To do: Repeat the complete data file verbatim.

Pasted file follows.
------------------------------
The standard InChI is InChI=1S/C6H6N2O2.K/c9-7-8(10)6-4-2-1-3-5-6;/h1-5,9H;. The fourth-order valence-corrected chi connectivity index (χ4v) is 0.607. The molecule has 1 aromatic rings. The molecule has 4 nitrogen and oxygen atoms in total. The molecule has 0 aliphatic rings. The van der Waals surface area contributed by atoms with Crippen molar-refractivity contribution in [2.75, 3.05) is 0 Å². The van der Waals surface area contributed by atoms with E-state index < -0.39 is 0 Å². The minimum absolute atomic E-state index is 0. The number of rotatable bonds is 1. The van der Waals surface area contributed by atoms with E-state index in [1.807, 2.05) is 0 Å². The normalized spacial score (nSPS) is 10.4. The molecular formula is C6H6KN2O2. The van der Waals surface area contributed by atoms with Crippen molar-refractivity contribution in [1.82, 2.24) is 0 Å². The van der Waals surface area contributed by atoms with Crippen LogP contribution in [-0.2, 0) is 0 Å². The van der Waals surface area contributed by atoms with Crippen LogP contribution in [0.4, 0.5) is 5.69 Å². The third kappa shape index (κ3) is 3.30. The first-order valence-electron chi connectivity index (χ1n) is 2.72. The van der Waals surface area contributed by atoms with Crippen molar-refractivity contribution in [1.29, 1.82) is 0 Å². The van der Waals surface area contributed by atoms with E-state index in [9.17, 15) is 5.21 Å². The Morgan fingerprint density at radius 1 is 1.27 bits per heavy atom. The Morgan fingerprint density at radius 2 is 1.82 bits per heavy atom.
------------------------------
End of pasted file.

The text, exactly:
The standard InChI is InChI=1S/C6H6N2O2.K/c9-7-8(10)6-4-2-1-3-5-6;/h1-5,9H;. The fourth-order valence-corrected chi connectivity index (χ4v) is 0.607. The molecule has 1 aromatic rings. The molecule has 4 nitrogen and oxygen atoms in total. The molecule has 0 aliphatic rings. The van der Waals surface area contributed by atoms with Crippen molar-refractivity contribution in [2.75, 3.05) is 0 Å². The van der Waals surface area contributed by atoms with E-state index < -0.39 is 0 Å². The minimum absolute atomic E-state index is 0. The number of rotatable bonds is 1. The van der Waals surface area contributed by atoms with E-state index in [1.807, 2.05) is 0 Å². The normalized spacial score (nSPS) is 10.4. The molecular formula is C6H6KN2O2. The van der Waals surface area contributed by atoms with Crippen molar-refractivity contribution in [1.82, 2.24) is 0 Å². The van der Waals surface area contributed by atoms with Crippen LogP contribution in [-0.2, 0) is 0 Å². The van der Waals surface area contributed by atoms with Crippen LogP contribution in [0.4, 0.5) is 5.69 Å². The third kappa shape index (κ3) is 3.30. The first-order valence-electron chi connectivity index (χ1n) is 2.72. The van der Waals surface area contributed by atoms with Crippen molar-refractivity contribution in [1.29, 1.82) is 0 Å². The van der Waals surface area contributed by atoms with E-state index in [9.17, 15) is 5.21 Å². The Morgan fingerprint density at radius 1 is 1.27 bits per heavy atom. The Morgan fingerprint density at radius 2 is 1.82 bits per heavy atom.